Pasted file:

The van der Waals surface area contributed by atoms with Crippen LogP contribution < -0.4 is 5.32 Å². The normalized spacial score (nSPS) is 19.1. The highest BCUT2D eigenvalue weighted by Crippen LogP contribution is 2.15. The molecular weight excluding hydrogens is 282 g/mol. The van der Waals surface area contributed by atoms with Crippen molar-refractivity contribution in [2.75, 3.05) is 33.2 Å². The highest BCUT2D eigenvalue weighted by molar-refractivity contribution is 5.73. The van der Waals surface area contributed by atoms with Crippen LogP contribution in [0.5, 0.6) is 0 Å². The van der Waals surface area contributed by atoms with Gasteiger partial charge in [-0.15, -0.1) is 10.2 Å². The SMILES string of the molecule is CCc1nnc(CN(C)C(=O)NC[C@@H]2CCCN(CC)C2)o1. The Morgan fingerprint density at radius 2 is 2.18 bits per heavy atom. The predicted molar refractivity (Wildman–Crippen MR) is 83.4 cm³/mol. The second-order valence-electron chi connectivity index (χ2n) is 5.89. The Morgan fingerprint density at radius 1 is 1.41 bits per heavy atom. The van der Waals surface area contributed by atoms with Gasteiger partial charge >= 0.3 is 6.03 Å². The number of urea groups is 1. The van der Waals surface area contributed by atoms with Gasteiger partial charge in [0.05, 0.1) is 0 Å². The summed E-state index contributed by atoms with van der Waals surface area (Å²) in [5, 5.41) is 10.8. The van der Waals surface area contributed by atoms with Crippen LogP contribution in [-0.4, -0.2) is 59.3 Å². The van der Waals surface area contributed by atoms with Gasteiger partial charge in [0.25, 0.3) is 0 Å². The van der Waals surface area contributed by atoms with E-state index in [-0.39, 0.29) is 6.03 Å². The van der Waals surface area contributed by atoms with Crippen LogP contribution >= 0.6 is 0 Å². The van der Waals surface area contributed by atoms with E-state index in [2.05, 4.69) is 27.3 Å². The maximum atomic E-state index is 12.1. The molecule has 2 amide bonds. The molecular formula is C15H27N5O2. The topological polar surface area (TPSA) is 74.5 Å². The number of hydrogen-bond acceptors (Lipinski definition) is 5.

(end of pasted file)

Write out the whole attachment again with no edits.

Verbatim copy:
The van der Waals surface area contributed by atoms with Crippen LogP contribution < -0.4 is 5.32 Å². The normalized spacial score (nSPS) is 19.1. The highest BCUT2D eigenvalue weighted by Crippen LogP contribution is 2.15. The molecular weight excluding hydrogens is 282 g/mol. The van der Waals surface area contributed by atoms with Crippen molar-refractivity contribution in [2.75, 3.05) is 33.2 Å². The highest BCUT2D eigenvalue weighted by molar-refractivity contribution is 5.73. The van der Waals surface area contributed by atoms with Crippen LogP contribution in [0.5, 0.6) is 0 Å². The van der Waals surface area contributed by atoms with Gasteiger partial charge in [-0.15, -0.1) is 10.2 Å². The SMILES string of the molecule is CCc1nnc(CN(C)C(=O)NC[C@@H]2CCCN(CC)C2)o1. The Morgan fingerprint density at radius 2 is 2.18 bits per heavy atom. The predicted molar refractivity (Wildman–Crippen MR) is 83.4 cm³/mol. The second-order valence-electron chi connectivity index (χ2n) is 5.89. The Morgan fingerprint density at radius 1 is 1.41 bits per heavy atom. The van der Waals surface area contributed by atoms with Gasteiger partial charge >= 0.3 is 6.03 Å². The number of urea groups is 1. The van der Waals surface area contributed by atoms with Gasteiger partial charge in [0.05, 0.1) is 0 Å². The summed E-state index contributed by atoms with van der Waals surface area (Å²) in [5, 5.41) is 10.8. The van der Waals surface area contributed by atoms with Crippen LogP contribution in [-0.4, -0.2) is 59.3 Å². The van der Waals surface area contributed by atoms with Gasteiger partial charge in [0.25, 0.3) is 0 Å². The van der Waals surface area contributed by atoms with E-state index in [-0.39, 0.29) is 6.03 Å². The van der Waals surface area contributed by atoms with Crippen LogP contribution >= 0.6 is 0 Å². The van der Waals surface area contributed by atoms with E-state index in [2.05, 4.69) is 27.3 Å². The maximum atomic E-state index is 12.1. The molecule has 2 amide bonds. The molecular formula is C15H27N5O2. The topological polar surface area (TPSA) is 74.5 Å². The number of hydrogen-bond acceptors (Lipinski definition) is 5.